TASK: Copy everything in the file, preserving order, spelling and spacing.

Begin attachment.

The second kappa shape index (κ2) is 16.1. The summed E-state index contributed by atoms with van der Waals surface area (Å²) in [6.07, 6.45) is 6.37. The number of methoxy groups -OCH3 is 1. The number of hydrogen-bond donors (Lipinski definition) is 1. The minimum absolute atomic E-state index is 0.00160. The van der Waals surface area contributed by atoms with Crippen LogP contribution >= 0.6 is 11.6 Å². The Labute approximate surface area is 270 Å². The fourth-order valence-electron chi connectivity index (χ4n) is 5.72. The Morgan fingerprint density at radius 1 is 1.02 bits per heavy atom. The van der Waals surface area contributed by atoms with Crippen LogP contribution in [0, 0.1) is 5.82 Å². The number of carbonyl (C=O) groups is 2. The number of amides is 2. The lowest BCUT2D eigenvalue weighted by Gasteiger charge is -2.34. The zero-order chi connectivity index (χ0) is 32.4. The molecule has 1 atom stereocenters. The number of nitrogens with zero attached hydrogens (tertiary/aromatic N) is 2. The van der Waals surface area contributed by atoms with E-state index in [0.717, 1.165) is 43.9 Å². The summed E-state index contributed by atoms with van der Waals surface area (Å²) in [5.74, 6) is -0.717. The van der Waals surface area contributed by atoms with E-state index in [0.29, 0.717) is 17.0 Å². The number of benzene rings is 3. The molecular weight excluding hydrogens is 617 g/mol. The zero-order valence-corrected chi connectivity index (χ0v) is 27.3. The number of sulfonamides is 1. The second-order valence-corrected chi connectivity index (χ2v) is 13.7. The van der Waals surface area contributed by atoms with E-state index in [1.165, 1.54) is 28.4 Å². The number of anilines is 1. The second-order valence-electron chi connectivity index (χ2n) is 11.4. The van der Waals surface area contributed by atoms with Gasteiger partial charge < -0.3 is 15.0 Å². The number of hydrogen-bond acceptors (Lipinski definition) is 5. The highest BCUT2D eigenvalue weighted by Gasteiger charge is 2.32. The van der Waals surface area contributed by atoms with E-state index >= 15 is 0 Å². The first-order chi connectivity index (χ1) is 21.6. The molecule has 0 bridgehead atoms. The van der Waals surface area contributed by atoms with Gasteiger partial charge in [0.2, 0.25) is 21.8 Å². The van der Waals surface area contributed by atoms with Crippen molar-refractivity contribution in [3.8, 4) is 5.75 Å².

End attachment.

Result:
The second kappa shape index (κ2) is 16.1. The summed E-state index contributed by atoms with van der Waals surface area (Å²) in [6.07, 6.45) is 6.37. The number of methoxy groups -OCH3 is 1. The number of hydrogen-bond donors (Lipinski definition) is 1. The minimum absolute atomic E-state index is 0.00160. The van der Waals surface area contributed by atoms with Crippen LogP contribution >= 0.6 is 11.6 Å². The Labute approximate surface area is 270 Å². The fourth-order valence-electron chi connectivity index (χ4n) is 5.72. The Morgan fingerprint density at radius 1 is 1.02 bits per heavy atom. The van der Waals surface area contributed by atoms with Crippen LogP contribution in [0, 0.1) is 5.82 Å². The number of carbonyl (C=O) groups is 2. The number of amides is 2. The lowest BCUT2D eigenvalue weighted by Gasteiger charge is -2.34. The zero-order chi connectivity index (χ0) is 32.4. The molecule has 1 atom stereocenters. The number of nitrogens with zero attached hydrogens (tertiary/aromatic N) is 2. The van der Waals surface area contributed by atoms with E-state index in [0.717, 1.165) is 43.9 Å². The summed E-state index contributed by atoms with van der Waals surface area (Å²) in [5.74, 6) is -0.717. The van der Waals surface area contributed by atoms with E-state index in [0.29, 0.717) is 17.0 Å². The number of benzene rings is 3. The molecular weight excluding hydrogens is 617 g/mol. The zero-order valence-corrected chi connectivity index (χ0v) is 27.3. The number of sulfonamides is 1. The second-order valence-corrected chi connectivity index (χ2v) is 13.7. The van der Waals surface area contributed by atoms with E-state index in [1.165, 1.54) is 28.4 Å². The number of anilines is 1. The second-order valence-electron chi connectivity index (χ2n) is 11.4. The van der Waals surface area contributed by atoms with Gasteiger partial charge < -0.3 is 15.0 Å². The number of hydrogen-bond acceptors (Lipinski definition) is 5. The highest BCUT2D eigenvalue weighted by Gasteiger charge is 2.32. The van der Waals surface area contributed by atoms with E-state index >= 15 is 0 Å². The first-order chi connectivity index (χ1) is 21.6. The molecule has 0 bridgehead atoms. The van der Waals surface area contributed by atoms with Gasteiger partial charge in [0.2, 0.25) is 21.8 Å². The van der Waals surface area contributed by atoms with Crippen molar-refractivity contribution in [3.8, 4) is 5.75 Å².